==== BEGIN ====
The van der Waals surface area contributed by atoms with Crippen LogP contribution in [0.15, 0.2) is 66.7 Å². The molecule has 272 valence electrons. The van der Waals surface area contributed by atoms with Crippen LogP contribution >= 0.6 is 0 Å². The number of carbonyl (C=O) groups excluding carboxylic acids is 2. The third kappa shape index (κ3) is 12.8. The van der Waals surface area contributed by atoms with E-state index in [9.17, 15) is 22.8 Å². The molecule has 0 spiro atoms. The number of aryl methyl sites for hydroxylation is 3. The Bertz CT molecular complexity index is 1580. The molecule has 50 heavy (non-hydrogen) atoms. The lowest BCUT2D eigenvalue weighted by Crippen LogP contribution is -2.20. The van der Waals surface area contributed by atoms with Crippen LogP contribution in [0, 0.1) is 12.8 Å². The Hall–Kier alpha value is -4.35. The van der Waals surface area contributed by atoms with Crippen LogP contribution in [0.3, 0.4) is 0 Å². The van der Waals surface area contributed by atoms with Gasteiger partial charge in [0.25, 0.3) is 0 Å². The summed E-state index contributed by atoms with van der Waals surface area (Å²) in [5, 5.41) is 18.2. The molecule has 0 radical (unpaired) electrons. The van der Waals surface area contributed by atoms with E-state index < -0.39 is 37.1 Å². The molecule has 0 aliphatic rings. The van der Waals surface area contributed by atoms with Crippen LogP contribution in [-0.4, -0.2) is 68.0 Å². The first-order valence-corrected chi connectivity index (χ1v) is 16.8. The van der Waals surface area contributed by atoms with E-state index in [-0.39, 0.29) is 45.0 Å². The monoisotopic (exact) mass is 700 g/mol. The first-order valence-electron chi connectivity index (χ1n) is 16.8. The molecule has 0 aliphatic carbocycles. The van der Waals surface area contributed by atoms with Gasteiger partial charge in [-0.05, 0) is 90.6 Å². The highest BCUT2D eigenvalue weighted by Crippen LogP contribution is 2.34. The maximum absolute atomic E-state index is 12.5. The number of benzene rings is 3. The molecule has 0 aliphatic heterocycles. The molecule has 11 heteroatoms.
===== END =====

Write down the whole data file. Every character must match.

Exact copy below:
The van der Waals surface area contributed by atoms with Crippen LogP contribution in [0.15, 0.2) is 66.7 Å². The molecule has 272 valence electrons. The van der Waals surface area contributed by atoms with Crippen LogP contribution >= 0.6 is 0 Å². The number of carbonyl (C=O) groups excluding carboxylic acids is 2. The third kappa shape index (κ3) is 12.8. The van der Waals surface area contributed by atoms with E-state index in [9.17, 15) is 22.8 Å². The molecule has 0 spiro atoms. The number of aryl methyl sites for hydroxylation is 3. The Bertz CT molecular complexity index is 1580. The molecule has 50 heavy (non-hydrogen) atoms. The lowest BCUT2D eigenvalue weighted by Crippen LogP contribution is -2.20. The van der Waals surface area contributed by atoms with Crippen LogP contribution in [0, 0.1) is 12.8 Å². The Hall–Kier alpha value is -4.35. The van der Waals surface area contributed by atoms with Crippen LogP contribution in [0.3, 0.4) is 0 Å². The van der Waals surface area contributed by atoms with Gasteiger partial charge in [0.25, 0.3) is 0 Å². The summed E-state index contributed by atoms with van der Waals surface area (Å²) in [5, 5.41) is 18.2. The molecule has 0 radical (unpaired) electrons. The van der Waals surface area contributed by atoms with E-state index < -0.39 is 37.1 Å². The molecule has 0 aliphatic rings. The van der Waals surface area contributed by atoms with Crippen LogP contribution in [-0.4, -0.2) is 68.0 Å². The first-order valence-corrected chi connectivity index (χ1v) is 16.8. The van der Waals surface area contributed by atoms with E-state index in [-0.39, 0.29) is 45.0 Å². The monoisotopic (exact) mass is 700 g/mol. The first-order valence-electron chi connectivity index (χ1n) is 16.8. The molecule has 0 aliphatic carbocycles. The van der Waals surface area contributed by atoms with Gasteiger partial charge in [-0.05, 0) is 90.6 Å². The highest BCUT2D eigenvalue weighted by Crippen LogP contribution is 2.34. The maximum absolute atomic E-state index is 12.5. The number of benzene rings is 3. The molecule has 0 aliphatic heterocycles. The molecule has 11 heteroatoms.